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I am new to R so please apolozige if I should use wrong terms etc.

Let's say I investigated married couples as subjects, and (amongst other) tested if their amount of consumed alcohol is correlated to each other. For this, I assed amount of alcohol consumed every day for a year, for both wife and husband in diffrent couples. I then assessed the cross-correlations (ccf function in R) for each couple.

I now have a vector containing cross-correlations coefficient (at lag 0) between the wife's amount of consumed alcohol and the husband's amount of consumed alcohol for each of the tested couples:

[1] 0.15
[2] 0.03
[3] 0.17
[4] -0.33

... and so on (total of 200 subjects).

I now want to test, if these correlations are significantly greater than 0, using a t-test. Does this make sense? If yes, how can I do this in R?

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migrated from stackoverflow.com Jun 5 at 8:32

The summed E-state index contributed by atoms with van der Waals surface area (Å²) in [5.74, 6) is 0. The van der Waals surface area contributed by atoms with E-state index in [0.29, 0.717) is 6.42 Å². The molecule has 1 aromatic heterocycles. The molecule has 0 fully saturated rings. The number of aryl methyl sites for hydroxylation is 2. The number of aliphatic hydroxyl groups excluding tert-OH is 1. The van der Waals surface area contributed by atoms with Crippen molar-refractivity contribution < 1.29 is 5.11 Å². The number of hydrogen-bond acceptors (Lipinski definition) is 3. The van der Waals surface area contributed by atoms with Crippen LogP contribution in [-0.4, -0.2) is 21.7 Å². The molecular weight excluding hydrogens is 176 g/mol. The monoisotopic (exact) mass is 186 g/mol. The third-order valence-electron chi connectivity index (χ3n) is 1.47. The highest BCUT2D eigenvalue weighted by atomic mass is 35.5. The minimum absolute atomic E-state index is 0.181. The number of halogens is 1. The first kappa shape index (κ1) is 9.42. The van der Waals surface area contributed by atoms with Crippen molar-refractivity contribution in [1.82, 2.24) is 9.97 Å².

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Since you run a cross correlation the critical values (at the 5% level) are $± 2/ \sqrt[]{n}$. In your case the critical values are <0.1414214 and >0.1414214. See here.

Also keep in mind that for lag 0 you can simply use the Pearson correlation in cor(). See here:

set.seed(1)
x <- rnorm(200)
y <- x* .2 + rnorm(200)

corcoef <- ccf(x, y, lag.max = 0)[["acf"]]
corcoef
0.1605629
cor(x, y)
0.1605629

This means that if you are interested about lag= 0 you can use cor.test() which shows $p$ value. Here:

cor.test(x, y)
p-value = 0.02313
...
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